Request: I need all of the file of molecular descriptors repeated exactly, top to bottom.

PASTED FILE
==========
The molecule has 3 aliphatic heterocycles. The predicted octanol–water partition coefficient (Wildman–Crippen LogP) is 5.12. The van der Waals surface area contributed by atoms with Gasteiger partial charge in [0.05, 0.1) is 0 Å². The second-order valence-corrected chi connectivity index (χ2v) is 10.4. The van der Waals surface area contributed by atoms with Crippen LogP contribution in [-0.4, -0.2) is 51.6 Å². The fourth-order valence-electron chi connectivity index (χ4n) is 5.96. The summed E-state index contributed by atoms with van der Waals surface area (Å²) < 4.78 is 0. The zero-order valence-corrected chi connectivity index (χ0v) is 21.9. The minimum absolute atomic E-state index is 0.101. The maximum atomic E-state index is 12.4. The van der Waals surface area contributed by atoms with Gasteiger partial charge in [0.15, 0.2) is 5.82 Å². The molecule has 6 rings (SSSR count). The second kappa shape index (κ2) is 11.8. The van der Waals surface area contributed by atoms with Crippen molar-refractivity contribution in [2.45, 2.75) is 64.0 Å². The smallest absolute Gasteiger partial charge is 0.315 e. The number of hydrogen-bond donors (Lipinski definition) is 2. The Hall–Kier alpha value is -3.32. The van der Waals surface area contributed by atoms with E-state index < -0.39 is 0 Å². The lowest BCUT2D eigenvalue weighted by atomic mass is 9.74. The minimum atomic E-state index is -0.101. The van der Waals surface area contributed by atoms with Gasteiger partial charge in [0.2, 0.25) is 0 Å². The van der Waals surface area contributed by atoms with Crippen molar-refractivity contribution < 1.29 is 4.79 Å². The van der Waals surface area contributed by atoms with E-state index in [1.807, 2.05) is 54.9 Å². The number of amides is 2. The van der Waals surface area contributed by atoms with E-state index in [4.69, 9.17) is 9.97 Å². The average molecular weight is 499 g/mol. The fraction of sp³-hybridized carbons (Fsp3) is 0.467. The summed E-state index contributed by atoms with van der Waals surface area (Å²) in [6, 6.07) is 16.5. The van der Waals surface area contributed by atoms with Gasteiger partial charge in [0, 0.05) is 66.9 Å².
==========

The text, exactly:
The molecule has 3 aliphatic heterocycles. The predicted octanol–water partition coefficient (Wildman–Crippen LogP) is 5.12. The van der Waals surface area contributed by atoms with Gasteiger partial charge in [0.05, 0.1) is 0 Å². The second-order valence-corrected chi connectivity index (χ2v) is 10.4. The van der Waals surface area contributed by atoms with Crippen LogP contribution in [-0.4, -0.2) is 51.6 Å². The fourth-order valence-electron chi connectivity index (χ4n) is 5.96. The summed E-state index contributed by atoms with van der Waals surface area (Å²) < 4.78 is 0. The zero-order valence-corrected chi connectivity index (χ0v) is 21.9. The minimum absolute atomic E-state index is 0.101. The maximum atomic E-state index is 12.4. The van der Waals surface area contributed by atoms with Gasteiger partial charge in [0.15, 0.2) is 5.82 Å². The molecule has 6 rings (SSSR count). The second kappa shape index (κ2) is 11.8. The van der Waals surface area contributed by atoms with Crippen molar-refractivity contribution in [2.45, 2.75) is 64.0 Å². The smallest absolute Gasteiger partial charge is 0.315 e. The number of hydrogen-bond donors (Lipinski definition) is 2. The Hall–Kier alpha value is -3.32. The van der Waals surface area contributed by atoms with E-state index < -0.39 is 0 Å². The lowest BCUT2D eigenvalue weighted by atomic mass is 9.74. The minimum atomic E-state index is -0.101. The van der Waals surface area contributed by atoms with Gasteiger partial charge in [0.2, 0.25) is 0 Å². The van der Waals surface area contributed by atoms with Crippen molar-refractivity contribution < 1.29 is 4.79 Å². The van der Waals surface area contributed by atoms with E-state index in [1.807, 2.05) is 54.9 Å². The number of amides is 2. The van der Waals surface area contributed by atoms with E-state index in [4.69, 9.17) is 9.97 Å². The average molecular weight is 499 g/mol. The fraction of sp³-hybridized carbons (Fsp3) is 0.467. The summed E-state index contributed by atoms with van der Waals surface area (Å²) in [6, 6.07) is 16.5. The van der Waals surface area contributed by atoms with Gasteiger partial charge in [0, 0.05) is 66.9 Å².